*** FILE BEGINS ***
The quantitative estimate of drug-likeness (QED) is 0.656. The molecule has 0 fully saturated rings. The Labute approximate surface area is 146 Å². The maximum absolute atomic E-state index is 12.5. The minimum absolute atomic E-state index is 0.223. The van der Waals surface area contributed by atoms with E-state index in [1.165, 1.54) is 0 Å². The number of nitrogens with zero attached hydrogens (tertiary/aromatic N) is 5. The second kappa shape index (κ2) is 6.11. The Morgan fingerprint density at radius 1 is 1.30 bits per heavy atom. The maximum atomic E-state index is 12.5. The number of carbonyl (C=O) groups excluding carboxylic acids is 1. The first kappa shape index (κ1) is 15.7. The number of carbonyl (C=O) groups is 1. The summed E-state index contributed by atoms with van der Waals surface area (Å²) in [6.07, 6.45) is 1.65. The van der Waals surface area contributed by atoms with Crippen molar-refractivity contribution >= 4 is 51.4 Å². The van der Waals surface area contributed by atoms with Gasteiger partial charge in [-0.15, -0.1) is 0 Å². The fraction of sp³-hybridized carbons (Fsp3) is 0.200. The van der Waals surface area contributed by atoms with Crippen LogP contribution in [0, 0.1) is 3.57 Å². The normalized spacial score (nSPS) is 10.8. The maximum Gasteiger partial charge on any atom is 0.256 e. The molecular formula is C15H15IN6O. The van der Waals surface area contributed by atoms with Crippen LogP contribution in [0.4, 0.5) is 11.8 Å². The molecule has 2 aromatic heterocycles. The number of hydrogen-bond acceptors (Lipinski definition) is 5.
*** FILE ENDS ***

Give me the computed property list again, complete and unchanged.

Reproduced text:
The quantitative estimate of drug-likeness (QED) is 0.656. The molecule has 0 fully saturated rings. The Labute approximate surface area is 146 Å². The maximum absolute atomic E-state index is 12.5. The minimum absolute atomic E-state index is 0.223. The van der Waals surface area contributed by atoms with E-state index in [1.165, 1.54) is 0 Å². The number of nitrogens with zero attached hydrogens (tertiary/aromatic N) is 5. The second kappa shape index (κ2) is 6.11. The Morgan fingerprint density at radius 1 is 1.30 bits per heavy atom. The maximum atomic E-state index is 12.5. The number of carbonyl (C=O) groups excluding carboxylic acids is 1. The first kappa shape index (κ1) is 15.7. The number of carbonyl (C=O) groups is 1. The summed E-state index contributed by atoms with van der Waals surface area (Å²) in [6.07, 6.45) is 1.65. The van der Waals surface area contributed by atoms with Crippen molar-refractivity contribution >= 4 is 51.4 Å². The van der Waals surface area contributed by atoms with Gasteiger partial charge in [-0.15, -0.1) is 0 Å². The fraction of sp³-hybridized carbons (Fsp3) is 0.200. The van der Waals surface area contributed by atoms with Crippen LogP contribution in [0, 0.1) is 3.57 Å². The normalized spacial score (nSPS) is 10.8. The maximum Gasteiger partial charge on any atom is 0.256 e. The molecular formula is C15H15IN6O. The van der Waals surface area contributed by atoms with Crippen LogP contribution in [0.4, 0.5) is 11.8 Å². The molecule has 2 aromatic heterocycles. The number of hydrogen-bond acceptors (Lipinski definition) is 5.